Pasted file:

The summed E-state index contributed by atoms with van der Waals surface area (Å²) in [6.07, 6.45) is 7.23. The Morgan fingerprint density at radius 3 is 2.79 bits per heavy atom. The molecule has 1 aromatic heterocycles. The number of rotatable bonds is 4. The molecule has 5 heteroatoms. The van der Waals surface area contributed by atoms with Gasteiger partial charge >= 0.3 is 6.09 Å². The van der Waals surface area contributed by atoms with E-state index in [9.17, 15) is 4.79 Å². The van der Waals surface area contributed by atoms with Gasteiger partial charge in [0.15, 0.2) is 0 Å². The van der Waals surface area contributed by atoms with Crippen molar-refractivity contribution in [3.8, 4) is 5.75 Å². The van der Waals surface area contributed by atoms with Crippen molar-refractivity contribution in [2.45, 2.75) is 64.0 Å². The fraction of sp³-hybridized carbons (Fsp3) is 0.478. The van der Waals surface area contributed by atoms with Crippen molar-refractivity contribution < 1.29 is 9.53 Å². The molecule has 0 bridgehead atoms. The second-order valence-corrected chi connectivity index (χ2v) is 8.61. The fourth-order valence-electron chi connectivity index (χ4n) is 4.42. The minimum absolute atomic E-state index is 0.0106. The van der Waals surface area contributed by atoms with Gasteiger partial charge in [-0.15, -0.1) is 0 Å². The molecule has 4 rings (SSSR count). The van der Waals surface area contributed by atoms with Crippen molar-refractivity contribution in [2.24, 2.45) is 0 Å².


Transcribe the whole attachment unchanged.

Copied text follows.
The summed E-state index contributed by atoms with van der Waals surface area (Å²) in [6.07, 6.45) is 7.23. The Morgan fingerprint density at radius 3 is 2.79 bits per heavy atom. The molecule has 1 aromatic heterocycles. The number of rotatable bonds is 4. The molecule has 5 heteroatoms. The van der Waals surface area contributed by atoms with Gasteiger partial charge >= 0.3 is 6.09 Å². The van der Waals surface area contributed by atoms with E-state index in [9.17, 15) is 4.79 Å². The van der Waals surface area contributed by atoms with Gasteiger partial charge in [0.15, 0.2) is 0 Å². The van der Waals surface area contributed by atoms with Crippen molar-refractivity contribution in [3.8, 4) is 5.75 Å². The van der Waals surface area contributed by atoms with Crippen molar-refractivity contribution in [2.45, 2.75) is 64.0 Å². The fraction of sp³-hybridized carbons (Fsp3) is 0.478. The van der Waals surface area contributed by atoms with Crippen molar-refractivity contribution < 1.29 is 9.53 Å². The molecule has 0 bridgehead atoms. The second-order valence-corrected chi connectivity index (χ2v) is 8.61. The fourth-order valence-electron chi connectivity index (χ4n) is 4.42. The minimum absolute atomic E-state index is 0.0106. The van der Waals surface area contributed by atoms with Gasteiger partial charge in [-0.15, -0.1) is 0 Å². The molecule has 4 rings (SSSR count). The van der Waals surface area contributed by atoms with Crippen molar-refractivity contribution in [2.24, 2.45) is 0 Å².